(In reply to comment #4)
> Are you saying that if client pushes to server (effectively receiving by the
> server), that it could cause the server to crash?
Yes, though in the case of an rsync daemon, only the worker process for that connection would crash.
> Do you have something on
> hand that we can use to reproduce this?
I just need to pack up a kit. Hopefully I will get to it tonight.
> If the client is able to make a rsync
> server crash by pushing to it (whether it is using ssh or not), then we
> certainly need to investigate this further.
I'm not worried about crashes, but about whether arbitrary code execution might be possible.
> Also, are you sure this only affects >= 3.0.0?
Yes. The bug is in the incremental recursion feature added in 3.0.0.
> I'm not overly interested in
> client-side crashes when using particular options
In general I believe client security is widely underappreciated, but I think it's pretty unlikely that a user would pull from an untrusted server with -H. I never have.
(In reply to comment #5)
> Yes, though in the case of an rsync daemon, only the worker process for that
> connection would crash.
Ahh, so it wouldn't cause the daemon itself to crash (the parent), so there is no DoS issue here then.
> I just need to pack up a kit. Hopefully I will get to it tonight.
That would be fantastic, thank you.
> I'm not worried about crashes, but about whether arbitrary code execution might
> be possible.
Yes, of course, but making it crash in the first place would identify whether or not there is something that could lead to arbitrary code execution.
> Yes. The bug is in the incremental recursion feature added in 3.0.0.
Ok, great. Thanks for that confirmation.
> > I'm not overly interested in
> > client-side crashes when using particular options
> In general I believe client security is widely underappreciated, but I think
> it's pretty unlikely that a user would pull from an untrusted server with -H.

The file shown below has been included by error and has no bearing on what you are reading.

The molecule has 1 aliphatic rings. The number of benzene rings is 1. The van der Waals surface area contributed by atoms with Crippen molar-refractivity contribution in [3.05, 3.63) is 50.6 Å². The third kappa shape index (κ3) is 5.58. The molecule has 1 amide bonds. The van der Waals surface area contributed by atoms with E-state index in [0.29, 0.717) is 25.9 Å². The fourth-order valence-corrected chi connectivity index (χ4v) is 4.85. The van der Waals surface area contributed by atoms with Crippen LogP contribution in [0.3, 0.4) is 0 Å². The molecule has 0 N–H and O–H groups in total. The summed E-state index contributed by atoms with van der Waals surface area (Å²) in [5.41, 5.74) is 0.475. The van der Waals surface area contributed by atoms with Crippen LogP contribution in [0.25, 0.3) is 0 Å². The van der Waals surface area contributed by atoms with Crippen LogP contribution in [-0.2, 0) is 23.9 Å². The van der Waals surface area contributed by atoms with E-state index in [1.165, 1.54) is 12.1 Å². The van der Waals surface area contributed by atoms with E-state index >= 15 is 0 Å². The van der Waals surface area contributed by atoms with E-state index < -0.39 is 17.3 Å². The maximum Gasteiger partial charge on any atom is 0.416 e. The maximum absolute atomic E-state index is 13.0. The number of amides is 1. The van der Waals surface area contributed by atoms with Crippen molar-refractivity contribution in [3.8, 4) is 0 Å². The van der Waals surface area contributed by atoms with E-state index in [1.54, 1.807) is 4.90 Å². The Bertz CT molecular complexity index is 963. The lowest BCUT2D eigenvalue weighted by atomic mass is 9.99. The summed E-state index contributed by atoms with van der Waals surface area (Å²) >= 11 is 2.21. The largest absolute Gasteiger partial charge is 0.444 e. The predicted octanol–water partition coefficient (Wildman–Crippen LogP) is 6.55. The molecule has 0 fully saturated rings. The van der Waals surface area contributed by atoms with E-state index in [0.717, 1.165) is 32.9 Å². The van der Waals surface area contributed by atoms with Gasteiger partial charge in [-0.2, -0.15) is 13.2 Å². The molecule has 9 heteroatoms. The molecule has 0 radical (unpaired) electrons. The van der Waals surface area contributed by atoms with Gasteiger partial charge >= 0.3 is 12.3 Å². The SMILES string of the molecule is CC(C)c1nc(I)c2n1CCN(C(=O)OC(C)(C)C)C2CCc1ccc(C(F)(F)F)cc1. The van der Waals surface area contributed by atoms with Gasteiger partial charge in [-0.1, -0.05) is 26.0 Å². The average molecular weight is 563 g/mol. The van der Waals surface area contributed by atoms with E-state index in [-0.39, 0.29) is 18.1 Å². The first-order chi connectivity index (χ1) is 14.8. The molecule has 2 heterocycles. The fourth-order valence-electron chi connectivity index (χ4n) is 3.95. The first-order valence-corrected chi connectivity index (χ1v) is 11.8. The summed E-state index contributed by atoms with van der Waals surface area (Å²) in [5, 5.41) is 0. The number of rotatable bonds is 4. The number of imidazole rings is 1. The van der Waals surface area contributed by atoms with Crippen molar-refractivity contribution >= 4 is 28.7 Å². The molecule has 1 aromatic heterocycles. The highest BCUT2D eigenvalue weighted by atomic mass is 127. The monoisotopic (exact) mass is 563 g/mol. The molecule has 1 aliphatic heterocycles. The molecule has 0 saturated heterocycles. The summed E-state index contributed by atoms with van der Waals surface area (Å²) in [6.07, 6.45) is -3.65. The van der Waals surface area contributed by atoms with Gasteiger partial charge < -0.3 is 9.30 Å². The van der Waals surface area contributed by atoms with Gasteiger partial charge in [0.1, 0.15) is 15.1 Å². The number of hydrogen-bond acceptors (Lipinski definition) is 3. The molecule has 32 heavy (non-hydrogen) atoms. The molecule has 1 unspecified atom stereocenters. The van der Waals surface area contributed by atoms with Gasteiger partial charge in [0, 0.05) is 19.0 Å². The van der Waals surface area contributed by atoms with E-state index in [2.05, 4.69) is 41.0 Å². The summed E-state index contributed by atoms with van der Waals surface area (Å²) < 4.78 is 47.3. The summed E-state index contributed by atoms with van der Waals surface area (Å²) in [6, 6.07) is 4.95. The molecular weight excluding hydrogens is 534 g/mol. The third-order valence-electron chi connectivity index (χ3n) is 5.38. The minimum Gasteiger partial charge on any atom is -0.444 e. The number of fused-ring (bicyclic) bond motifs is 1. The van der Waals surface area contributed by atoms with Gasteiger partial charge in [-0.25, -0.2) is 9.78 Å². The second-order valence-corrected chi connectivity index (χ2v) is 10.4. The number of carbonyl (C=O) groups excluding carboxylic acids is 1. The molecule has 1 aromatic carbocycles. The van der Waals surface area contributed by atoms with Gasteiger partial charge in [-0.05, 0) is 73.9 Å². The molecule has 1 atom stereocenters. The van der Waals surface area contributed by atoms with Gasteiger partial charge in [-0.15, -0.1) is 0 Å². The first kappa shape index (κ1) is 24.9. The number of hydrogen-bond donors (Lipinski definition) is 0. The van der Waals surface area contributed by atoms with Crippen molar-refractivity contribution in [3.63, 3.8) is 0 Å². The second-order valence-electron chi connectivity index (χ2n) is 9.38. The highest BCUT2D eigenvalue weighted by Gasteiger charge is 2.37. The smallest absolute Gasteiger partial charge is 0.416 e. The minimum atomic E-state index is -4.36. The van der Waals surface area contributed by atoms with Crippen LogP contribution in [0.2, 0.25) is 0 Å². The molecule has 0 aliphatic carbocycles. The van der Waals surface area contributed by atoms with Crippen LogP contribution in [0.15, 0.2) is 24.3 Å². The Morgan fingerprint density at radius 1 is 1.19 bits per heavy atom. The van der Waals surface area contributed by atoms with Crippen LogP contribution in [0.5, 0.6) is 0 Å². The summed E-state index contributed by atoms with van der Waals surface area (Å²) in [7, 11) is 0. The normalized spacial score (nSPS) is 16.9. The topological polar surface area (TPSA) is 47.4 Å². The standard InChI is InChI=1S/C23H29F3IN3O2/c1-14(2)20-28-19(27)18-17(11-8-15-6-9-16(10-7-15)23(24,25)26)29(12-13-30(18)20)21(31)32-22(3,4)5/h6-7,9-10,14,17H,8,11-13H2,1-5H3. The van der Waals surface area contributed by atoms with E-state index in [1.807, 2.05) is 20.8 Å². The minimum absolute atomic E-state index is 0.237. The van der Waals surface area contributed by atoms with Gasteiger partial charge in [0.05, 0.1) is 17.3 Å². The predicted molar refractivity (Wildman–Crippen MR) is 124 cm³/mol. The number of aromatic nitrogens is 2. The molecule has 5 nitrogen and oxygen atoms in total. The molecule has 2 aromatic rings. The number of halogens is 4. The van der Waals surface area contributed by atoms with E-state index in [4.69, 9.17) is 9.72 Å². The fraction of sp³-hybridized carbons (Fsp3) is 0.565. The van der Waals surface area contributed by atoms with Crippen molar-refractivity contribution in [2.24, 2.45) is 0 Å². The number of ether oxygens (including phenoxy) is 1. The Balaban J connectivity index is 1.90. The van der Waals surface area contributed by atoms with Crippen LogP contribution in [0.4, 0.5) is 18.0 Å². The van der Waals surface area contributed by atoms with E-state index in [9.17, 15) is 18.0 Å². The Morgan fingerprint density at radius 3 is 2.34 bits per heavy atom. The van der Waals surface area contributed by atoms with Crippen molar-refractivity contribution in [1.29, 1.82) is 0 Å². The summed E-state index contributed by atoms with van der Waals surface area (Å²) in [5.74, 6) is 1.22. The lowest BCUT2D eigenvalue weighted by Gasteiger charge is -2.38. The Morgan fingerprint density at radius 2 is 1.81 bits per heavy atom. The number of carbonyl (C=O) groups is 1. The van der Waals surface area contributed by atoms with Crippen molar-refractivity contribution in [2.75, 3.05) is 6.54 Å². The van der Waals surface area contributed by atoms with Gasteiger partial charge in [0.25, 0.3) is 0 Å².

> I never have.
If it's just a client-side _crash_, those happen all the time. I wouldn't call it security, and don't believe many others would either. Having said that, if there was something the _server_ could do to make the _client_ execute arbitrary code, then we certainly have a problem. If the client can only make itself execute arbitrary code, well, it could do that without this flaw. So on the client side of things, I don't believe security is a concern unless some options on the _server_ will make the client execute arbitrary code (and if the server can tell it what code to execute, of course).
I'm giving this CVE-2011-1097.
This is one of those issues we can't prove non-exploitable. Valgrind clearly shows illegal heap writes, which is good enough for me.
The issue appears to be mitigated by the fact that it's on the receiving end. You'd have to connect to a malicious rsync server, or allow anonymous rsync uploads (which has a whole heap of issues in itself).
I'm going to rate it as having moderate security severity becuase of these factors.
As vendor-sec is no more, we don't have a nice way to coordinate this among vendors in a private manner.
Unless there is an error with my above analysis, I propose we make this public via the oss-security mailing list.
It might be preferable to wait until rsync 3.0.8 is released with the fix. Wayne, could you move that process along? I will help test.
Right, once you guys release rsync-3.0.8, please make sure the changelog mentions the CVE id, and we'll consider it public.
Red Hat would like to thank Wayne Davison and Matt McCutchen for reporting this issue.
FYI, I've released rsync 3.0.8.
Thank you for the notification, Wayne.
Public now via rsync 3.0.8 upstream release:
- Fixed a data-corruption issue when preserving hard-links without
preserving file ownership, and doing deletions either before or during
the transfer (CVE-2011-1097). This fixes some assert errors in the
hard-linking code, and some potential failed checksums (via -c) that
should have matched.
This issue has been addressed in following products:
Red Hat Enterprise Linux 6
Via RHSA-2011:0390 https://rhn.redhat.com/errata/RHSA-2011-0390.html